An elite residential and commercial quarter bounded by Park Lane, Oxford Street, Regent Street and Piccadilly
Like Belgravia, its main rival as the most prestigious district in London, much of the land here became the property of Sir Thomas Grosvenor in 1677 on the occasion of his marriage to the Ebury heiress Mary Davies.
In 1686 a two-week May fair transferred from Haymarket to Great Brook Field, where Curzon Street and Shepherd Market now stand. In common with almost every London fair it became notorious for its ‘loose, idle and disorderly’ crowds – and the event was exiled to Bow in 1764. By this time, the neighbouring fields had been laid out with high-class residential streets and squares, notably Berkeley Square, Grosvenor Square and Hanover Square, while Bond Street had filled with fashionable shops.
Some of Mayfair’s most charming streets are the ones that its developers reserved for tradesmen and which were later distinctively rebuilt; the 1890s terracotta frontages of Mount Street and Arts and Crafts houses in Mount Row provide the best examples.
During the First and Second World Wars wealthy residents evacuated themselves to the countryside and, when many chose not to return afterwards, Westminster council allowed the temporary conversion of some homes to offices, many of which were used by spies. As those permissions have expired, ‘new money’ has come into southern Mayfair and restored its reputation as a prime residential address.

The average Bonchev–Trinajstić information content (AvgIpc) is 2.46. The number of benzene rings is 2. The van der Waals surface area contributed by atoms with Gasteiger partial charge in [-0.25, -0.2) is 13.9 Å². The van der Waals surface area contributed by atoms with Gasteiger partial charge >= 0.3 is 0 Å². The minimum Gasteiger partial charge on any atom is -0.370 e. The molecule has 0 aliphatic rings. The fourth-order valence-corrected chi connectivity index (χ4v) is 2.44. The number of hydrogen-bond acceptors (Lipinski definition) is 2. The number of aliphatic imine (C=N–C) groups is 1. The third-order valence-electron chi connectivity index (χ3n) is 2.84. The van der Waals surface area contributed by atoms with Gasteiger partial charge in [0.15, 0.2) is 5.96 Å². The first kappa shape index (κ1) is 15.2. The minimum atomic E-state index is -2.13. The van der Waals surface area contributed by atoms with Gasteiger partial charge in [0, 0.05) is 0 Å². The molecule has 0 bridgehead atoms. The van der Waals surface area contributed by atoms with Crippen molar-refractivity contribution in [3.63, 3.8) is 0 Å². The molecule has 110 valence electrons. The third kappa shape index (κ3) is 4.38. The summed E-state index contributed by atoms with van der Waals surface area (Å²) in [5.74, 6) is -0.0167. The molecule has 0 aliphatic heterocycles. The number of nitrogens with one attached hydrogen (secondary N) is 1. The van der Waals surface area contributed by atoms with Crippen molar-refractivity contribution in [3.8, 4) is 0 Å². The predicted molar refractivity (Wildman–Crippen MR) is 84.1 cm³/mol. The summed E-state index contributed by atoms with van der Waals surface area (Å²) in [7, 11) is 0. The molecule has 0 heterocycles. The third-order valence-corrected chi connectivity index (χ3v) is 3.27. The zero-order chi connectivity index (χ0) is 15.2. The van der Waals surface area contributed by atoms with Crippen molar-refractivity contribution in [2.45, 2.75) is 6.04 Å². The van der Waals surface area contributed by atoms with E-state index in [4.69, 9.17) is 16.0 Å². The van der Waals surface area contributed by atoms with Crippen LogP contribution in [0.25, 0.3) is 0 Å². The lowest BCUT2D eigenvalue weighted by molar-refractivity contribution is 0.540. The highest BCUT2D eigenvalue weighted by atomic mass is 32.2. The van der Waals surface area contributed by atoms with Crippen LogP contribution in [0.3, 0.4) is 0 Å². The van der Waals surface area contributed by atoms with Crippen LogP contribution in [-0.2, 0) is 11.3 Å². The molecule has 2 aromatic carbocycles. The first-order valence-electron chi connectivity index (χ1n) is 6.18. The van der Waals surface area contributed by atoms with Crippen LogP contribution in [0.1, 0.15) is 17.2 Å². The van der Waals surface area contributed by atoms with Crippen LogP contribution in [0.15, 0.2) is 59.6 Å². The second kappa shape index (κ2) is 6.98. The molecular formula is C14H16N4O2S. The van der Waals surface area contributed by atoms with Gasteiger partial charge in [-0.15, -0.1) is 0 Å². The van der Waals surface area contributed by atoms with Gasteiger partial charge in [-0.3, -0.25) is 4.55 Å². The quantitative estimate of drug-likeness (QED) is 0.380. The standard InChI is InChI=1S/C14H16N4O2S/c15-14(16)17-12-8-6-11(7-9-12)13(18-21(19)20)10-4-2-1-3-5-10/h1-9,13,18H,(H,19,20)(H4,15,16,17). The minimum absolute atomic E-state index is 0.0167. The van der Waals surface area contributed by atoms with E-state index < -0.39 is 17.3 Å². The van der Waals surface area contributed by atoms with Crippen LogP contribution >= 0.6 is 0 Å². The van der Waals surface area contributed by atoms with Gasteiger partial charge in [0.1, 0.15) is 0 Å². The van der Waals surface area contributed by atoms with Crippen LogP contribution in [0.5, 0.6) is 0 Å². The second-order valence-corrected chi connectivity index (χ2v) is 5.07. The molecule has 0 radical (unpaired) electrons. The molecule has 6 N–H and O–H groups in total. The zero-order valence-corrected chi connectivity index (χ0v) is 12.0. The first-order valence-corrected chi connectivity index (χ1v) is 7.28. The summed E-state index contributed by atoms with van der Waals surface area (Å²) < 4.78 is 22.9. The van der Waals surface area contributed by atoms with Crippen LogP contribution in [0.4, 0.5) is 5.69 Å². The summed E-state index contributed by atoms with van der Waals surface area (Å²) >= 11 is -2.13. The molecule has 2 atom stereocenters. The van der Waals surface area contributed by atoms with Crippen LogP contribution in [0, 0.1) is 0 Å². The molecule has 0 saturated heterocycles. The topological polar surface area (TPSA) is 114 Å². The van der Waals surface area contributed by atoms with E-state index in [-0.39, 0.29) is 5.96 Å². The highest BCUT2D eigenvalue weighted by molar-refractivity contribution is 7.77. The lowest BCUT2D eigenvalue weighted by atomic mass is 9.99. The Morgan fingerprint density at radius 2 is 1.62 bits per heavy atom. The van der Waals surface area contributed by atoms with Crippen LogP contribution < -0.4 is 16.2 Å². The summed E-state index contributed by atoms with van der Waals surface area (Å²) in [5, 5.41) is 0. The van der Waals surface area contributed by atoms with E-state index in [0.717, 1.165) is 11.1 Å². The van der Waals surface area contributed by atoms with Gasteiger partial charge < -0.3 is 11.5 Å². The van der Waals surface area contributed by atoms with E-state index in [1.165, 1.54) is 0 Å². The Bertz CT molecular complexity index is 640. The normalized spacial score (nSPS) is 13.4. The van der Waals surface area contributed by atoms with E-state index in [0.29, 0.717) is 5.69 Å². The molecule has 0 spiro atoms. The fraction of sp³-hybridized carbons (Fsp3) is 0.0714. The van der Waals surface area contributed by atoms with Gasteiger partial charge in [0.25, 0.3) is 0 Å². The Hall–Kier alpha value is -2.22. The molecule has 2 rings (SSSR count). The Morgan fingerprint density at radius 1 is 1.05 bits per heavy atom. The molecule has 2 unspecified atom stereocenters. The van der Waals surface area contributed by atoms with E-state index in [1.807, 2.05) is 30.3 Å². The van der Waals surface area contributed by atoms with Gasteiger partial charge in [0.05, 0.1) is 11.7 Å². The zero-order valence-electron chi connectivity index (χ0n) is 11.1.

Mayfair is renowned for its exclusive boutiques, many of which hold a royal warrant. Bond Street seems almost downmarket compared with the rarefied retailers of South Audley Street and Curzon Street, which also has private gambling clubs, the offices of hedge funds and the Curzon Mayfair cinema.
Auction houses cluster on Bond Street, art dealers around Cork Street and tailors in Savile Row. The villagey Shepherd Market has emerged from a dubious past to acquire bars and bistros. The slightly less swanky northern part of Mayfair is primarily taken up by offices and private colleges and clinics. Embassies and plush hotels are dotted all around.
Benjamin Disraeli, prime minister in 1868 and from 1874 to 1880, died at 19 Curzon Street in 1881. Other Mayfair residents have included the writers Richard Sheridan and Somerset Maugham. Queen Elizabeth II was born at 21 Bruton Street in 1926.
The musicians George Frideric Handel and Jimi Hendrix lived at numbers 25 and 23 Brook Street.
Postal district: W1
Further reading: Peter Thompson with Marcella Evaristi, The Private Lives of Mayfair, Thistle, 2014